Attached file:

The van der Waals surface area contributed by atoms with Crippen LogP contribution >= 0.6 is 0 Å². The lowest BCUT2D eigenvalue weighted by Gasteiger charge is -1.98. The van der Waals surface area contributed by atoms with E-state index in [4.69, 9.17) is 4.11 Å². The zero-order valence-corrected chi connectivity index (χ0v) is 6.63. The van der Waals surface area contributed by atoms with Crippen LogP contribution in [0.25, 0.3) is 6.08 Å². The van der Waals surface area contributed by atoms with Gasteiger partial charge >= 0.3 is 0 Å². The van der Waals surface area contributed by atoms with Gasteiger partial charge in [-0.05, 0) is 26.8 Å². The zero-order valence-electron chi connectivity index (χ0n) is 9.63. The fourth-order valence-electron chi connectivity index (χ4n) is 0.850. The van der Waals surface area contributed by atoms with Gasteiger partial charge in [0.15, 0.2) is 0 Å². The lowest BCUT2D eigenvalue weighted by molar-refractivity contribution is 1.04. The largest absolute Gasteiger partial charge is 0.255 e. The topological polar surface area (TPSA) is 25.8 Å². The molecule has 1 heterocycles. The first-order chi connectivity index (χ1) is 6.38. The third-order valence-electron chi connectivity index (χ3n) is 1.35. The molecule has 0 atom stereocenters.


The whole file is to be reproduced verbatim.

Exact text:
The van der Waals surface area contributed by atoms with Crippen LogP contribution >= 0.6 is 0 Å². The lowest BCUT2D eigenvalue weighted by Gasteiger charge is -1.98. The van der Waals surface area contributed by atoms with E-state index in [4.69, 9.17) is 4.11 Å². The zero-order valence-corrected chi connectivity index (χ0v) is 6.63. The van der Waals surface area contributed by atoms with Crippen LogP contribution in [0.25, 0.3) is 6.08 Å². The van der Waals surface area contributed by atoms with Gasteiger partial charge >= 0.3 is 0 Å². The van der Waals surface area contributed by atoms with Gasteiger partial charge in [-0.05, 0) is 26.8 Å². The zero-order valence-electron chi connectivity index (χ0n) is 9.63. The fourth-order valence-electron chi connectivity index (χ4n) is 0.850. The van der Waals surface area contributed by atoms with Gasteiger partial charge in [0.15, 0.2) is 0 Å². The lowest BCUT2D eigenvalue weighted by molar-refractivity contribution is 1.04. The largest absolute Gasteiger partial charge is 0.255 e. The topological polar surface area (TPSA) is 25.8 Å². The molecule has 1 heterocycles. The first-order chi connectivity index (χ1) is 6.38. The third-order valence-electron chi connectivity index (χ3n) is 1.35. The molecule has 0 atom stereocenters.